- What are EU Treaty Rights in Ireland?
- Conditions of EU Treaty Rights in Ireland
- Residence Rights of family members of EU citizens
- How to Apply for a residence card as a non-EEA family member of an EEA national
- What happens if my application is successful?
- What Does the IRP Look Like?
- Permanent residence certificate and permanent residence card
- What happens if my relationship with my EEA family member changes?
- How Can Total Law Help?
- Frequently Asked Questions
What are EU Treaty Rights in Ireland?
EU/EEA citizens and their family members are entitled to free movement within the territory of EU member states. As a member state of the EU, Ireland is subject to Directive 2004/38/EC as implemented by the European Communities (Free Movement of Persons).
Thus, EU treaty rights in Ireland refer to the rights allowed to EU/EEA nationals and their family members (including non-EEA family members) to move freely within Ireland.
Directive 2004/38/EC was brought into operation in Ireland on 1st February 2016. The treaty allows EU citizens free movement within all EU member states, provided the individual plays an active economic role in the state.
Note that treaty rights do not apply to individuals living in their home country. Thus, Irish citizens living in Ireland cannot exercise EU treaty rights. It only applies to EEA Nationals of other member states moving to or residing in Ireland.
Conditions of EU Treaty Rights in Ireland
An EU/EEA citizen or a Swiss citizen can freely travel to and live in Ireland for 90 days.
However, if such a citizen wants to stay in Ireland for more than 90 days, they must be exercising their treaty rights.
To exercise a treat right, an EEA national must either;
- Be employed or working in a self-employed capacity; or
- Have adequate living funds and comprehensive health insurance for themself and any family member(s) they bring to Ireland; or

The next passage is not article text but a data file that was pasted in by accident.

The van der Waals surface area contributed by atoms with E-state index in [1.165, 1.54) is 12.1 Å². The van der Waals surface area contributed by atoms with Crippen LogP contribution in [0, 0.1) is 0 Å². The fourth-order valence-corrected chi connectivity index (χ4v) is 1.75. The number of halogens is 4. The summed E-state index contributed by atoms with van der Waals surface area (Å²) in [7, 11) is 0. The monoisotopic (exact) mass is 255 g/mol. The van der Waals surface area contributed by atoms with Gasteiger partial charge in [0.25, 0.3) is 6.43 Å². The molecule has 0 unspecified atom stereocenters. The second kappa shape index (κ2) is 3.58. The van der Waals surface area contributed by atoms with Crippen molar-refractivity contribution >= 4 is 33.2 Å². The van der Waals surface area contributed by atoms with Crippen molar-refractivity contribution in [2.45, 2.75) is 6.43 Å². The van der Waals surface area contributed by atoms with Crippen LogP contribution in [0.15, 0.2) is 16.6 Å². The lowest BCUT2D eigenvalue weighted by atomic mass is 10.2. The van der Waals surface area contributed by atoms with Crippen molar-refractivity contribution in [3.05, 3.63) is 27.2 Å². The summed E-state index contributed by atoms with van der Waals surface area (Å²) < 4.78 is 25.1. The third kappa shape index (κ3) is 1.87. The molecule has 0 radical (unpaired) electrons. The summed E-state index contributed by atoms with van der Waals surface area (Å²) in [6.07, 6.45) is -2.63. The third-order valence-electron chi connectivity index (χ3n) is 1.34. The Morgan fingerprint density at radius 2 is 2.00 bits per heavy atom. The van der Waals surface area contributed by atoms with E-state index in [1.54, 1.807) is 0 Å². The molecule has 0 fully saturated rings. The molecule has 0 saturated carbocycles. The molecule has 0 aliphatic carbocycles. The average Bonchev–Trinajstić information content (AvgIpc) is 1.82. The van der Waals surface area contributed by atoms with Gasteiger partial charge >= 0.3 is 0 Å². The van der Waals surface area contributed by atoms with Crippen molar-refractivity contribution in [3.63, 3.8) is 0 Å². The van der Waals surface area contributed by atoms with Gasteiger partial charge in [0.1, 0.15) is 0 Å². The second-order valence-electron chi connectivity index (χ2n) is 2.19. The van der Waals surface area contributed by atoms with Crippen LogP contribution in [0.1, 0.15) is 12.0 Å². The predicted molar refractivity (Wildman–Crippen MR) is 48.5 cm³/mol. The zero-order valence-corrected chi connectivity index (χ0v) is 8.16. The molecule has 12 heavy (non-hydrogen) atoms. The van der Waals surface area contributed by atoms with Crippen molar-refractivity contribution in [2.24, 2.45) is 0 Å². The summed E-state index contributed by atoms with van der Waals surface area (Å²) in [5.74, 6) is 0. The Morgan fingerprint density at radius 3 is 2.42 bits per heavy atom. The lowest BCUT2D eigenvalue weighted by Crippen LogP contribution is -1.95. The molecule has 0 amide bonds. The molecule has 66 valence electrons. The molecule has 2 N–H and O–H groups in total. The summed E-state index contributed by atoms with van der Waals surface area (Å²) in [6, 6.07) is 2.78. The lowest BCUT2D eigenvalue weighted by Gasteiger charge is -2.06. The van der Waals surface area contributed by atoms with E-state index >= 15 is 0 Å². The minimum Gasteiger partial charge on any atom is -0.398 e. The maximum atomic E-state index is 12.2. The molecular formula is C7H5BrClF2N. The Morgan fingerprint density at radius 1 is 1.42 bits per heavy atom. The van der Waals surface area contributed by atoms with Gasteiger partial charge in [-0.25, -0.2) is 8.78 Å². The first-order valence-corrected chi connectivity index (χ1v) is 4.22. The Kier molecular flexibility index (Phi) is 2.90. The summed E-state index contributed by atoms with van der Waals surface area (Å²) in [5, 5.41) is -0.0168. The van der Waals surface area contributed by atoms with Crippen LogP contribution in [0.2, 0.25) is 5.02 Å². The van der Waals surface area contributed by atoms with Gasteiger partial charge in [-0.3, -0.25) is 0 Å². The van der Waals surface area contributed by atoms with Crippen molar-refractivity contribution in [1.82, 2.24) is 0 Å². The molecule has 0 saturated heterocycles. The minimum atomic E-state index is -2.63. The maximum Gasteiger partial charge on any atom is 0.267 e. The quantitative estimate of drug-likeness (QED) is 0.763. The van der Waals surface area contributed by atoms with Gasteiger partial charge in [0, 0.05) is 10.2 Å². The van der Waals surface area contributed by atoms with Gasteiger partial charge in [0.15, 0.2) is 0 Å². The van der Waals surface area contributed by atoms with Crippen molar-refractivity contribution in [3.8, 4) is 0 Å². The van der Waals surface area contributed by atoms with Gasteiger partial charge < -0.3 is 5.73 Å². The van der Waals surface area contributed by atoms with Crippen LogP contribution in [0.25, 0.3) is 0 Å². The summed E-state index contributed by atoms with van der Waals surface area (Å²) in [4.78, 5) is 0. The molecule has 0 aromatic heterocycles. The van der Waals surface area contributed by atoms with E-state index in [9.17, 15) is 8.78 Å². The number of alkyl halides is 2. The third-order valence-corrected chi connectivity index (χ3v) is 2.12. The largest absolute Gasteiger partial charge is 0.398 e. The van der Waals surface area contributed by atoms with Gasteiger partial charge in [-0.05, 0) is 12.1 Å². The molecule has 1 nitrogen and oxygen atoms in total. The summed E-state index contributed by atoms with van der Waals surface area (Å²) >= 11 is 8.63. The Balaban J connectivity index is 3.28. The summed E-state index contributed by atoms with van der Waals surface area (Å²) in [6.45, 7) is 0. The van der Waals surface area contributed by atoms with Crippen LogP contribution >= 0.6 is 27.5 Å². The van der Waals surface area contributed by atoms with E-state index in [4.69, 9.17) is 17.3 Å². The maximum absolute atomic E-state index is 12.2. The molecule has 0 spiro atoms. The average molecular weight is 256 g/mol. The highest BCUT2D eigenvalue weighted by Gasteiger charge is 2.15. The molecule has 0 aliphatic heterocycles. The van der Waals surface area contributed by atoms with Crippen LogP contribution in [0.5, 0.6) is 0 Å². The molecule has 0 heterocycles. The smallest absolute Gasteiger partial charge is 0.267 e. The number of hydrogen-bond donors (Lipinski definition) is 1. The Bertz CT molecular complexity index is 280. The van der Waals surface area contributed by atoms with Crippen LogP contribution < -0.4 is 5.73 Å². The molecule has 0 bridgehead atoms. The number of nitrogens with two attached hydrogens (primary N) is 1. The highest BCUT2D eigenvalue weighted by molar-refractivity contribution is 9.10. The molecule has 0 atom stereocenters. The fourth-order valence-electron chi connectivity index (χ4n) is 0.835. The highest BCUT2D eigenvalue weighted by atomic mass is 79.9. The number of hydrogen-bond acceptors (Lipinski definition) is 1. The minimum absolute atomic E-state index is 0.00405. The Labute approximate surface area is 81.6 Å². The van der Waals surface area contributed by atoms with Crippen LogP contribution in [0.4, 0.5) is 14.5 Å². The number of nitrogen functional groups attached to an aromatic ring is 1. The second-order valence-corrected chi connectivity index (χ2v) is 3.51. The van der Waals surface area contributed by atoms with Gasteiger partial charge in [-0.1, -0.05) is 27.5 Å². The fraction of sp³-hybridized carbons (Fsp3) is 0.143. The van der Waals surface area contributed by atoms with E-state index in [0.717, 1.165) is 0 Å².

- Enrol as a student in a degree program or a vocational training program in Ireland; or
- Have a family relationship with an EEA/Swiss citizen that fulfils any of the above three conditions.
EU/EEA nationals who enter Ireland do not need a residence card to reside in Ireland.
However, any non-EEA family member that enters Ireland based on EU treaty rights must register with the Irish immigration office and apply for a residence card as a family member of an EEA national.
The residence card will allow them to live and work in Ireland for up to five years.
Working in Ireland
EU/EEA and Swiss citizens can work in Ireland under EU treaty rights.
When such citizens arrive in Ireland, they can stay for up to six months while searching for work. During this time, they can transfer unemployment benefits from their home country to Ireland. Once EU citizens get employment, they can live in Ireland freely.
Under EU law, a person is considered employed if they;
- Perform ‘genuine and legitimate’ work under someone else’s direction.
There is no required number of work hours or pay to be considered an EU worker.
- Are self-employed in a ‘genuine and productive’ job
Studying in Ireland
EU citizens can live freely in Ireland as a student if they;
- Are enrolled in an approved college or vocational program